Some voters have called Nezhad a “single issue candidate,” but Nezhad believes that police and public safety are tied to issues such as housing, youth programs and mental health services, and supports rent control and economic inclusion. As a staunch advocate for cutting police funding, Nezhad has helped lead that push through her work with Reclaim the Block, a partner organization of Yes4Minneapolis, a political committee that wants to replace the police department with a new community safety agency to prioritize violence prevention and other alternative approaches, such as mental health. The initiative is likely to appear on the November ballot.

Now, after a decade of doing advocacy work with different community groups and organizations in Minneapolis, Nezhad wants to lead the city.

“My motto is from the streets to the spreadsheet, because I do believe that it needs to start at the streets,” Nezhad said. “Minneapolis is at the beginning of a path to real change, to real justice right now.”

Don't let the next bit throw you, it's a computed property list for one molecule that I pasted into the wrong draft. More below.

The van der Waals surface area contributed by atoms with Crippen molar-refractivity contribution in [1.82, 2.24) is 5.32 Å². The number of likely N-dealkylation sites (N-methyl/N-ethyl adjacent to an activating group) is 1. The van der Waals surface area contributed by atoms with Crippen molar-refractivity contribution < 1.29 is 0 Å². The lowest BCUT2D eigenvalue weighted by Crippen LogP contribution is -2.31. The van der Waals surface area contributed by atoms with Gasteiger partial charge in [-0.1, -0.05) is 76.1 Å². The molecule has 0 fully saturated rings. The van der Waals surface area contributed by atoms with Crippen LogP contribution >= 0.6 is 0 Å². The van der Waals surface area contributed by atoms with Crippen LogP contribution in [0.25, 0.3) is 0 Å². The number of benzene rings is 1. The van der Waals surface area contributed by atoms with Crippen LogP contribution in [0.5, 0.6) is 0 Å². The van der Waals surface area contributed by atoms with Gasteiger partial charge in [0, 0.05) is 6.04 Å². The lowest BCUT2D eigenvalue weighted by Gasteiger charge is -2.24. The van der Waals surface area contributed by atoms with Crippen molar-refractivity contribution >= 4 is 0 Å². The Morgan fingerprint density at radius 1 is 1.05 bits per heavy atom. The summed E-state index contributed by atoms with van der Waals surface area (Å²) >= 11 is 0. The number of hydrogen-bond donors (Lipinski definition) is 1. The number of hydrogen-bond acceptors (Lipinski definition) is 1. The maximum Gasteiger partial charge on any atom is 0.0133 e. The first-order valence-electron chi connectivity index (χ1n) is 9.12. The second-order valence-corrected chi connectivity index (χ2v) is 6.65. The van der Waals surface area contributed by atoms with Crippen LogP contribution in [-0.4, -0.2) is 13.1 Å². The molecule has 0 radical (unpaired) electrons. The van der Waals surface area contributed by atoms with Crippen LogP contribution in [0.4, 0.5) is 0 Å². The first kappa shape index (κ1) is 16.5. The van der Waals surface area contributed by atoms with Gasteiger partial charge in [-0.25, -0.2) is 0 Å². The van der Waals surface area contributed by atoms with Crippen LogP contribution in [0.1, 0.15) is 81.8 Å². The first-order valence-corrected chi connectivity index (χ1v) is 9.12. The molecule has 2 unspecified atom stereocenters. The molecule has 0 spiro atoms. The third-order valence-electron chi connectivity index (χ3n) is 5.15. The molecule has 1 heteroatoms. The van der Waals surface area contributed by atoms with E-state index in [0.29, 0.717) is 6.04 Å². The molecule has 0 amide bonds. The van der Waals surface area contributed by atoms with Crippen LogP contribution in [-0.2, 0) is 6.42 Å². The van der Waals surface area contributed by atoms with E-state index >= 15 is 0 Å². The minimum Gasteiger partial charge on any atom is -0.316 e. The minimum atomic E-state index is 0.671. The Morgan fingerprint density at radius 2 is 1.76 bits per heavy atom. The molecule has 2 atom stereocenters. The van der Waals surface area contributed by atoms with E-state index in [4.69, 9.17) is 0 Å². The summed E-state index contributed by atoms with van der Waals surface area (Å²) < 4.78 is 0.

The Minneapolis DFL failed to endorse any candidate for mayor at its June endorsement convention. Nezhad won about 53% of delegate votes while Frey came in second with 40%.

With a ranked-choice election looming on Nov. 2, candidates have said they will remain in the race.

Some voters have been receptive to Nezhad’s ideas to defund the police and change the face of policing in Minneapolis, pouring money into her campaign. As of last week, Nezhad said she had raised $100,000.

Meanwhile, Frey wants to “properly fund” the police and has rejected calls from activists to defund or nix them. He supports the plan to create a public safety department, but opposes having the head of that department or the chief of police report to the mayor and a 13-member council.

“While the other candidates like Sheila Nezhad continue to push for defunding the police, Mayor Frey has outlined an honest path forward through deep structural reforms, safety beyond policing, and working with Chief [Medaria] Arradondo to recruit diverse, community-minded police officers,” Frey’s campaign manager Joe Radinovich said in an e-mailed statement. “The Mayor’s community safety plan applies a both-and-approach, addressing systemic causes of crime while simultaneously work[ing] to curb gun violence immediately.”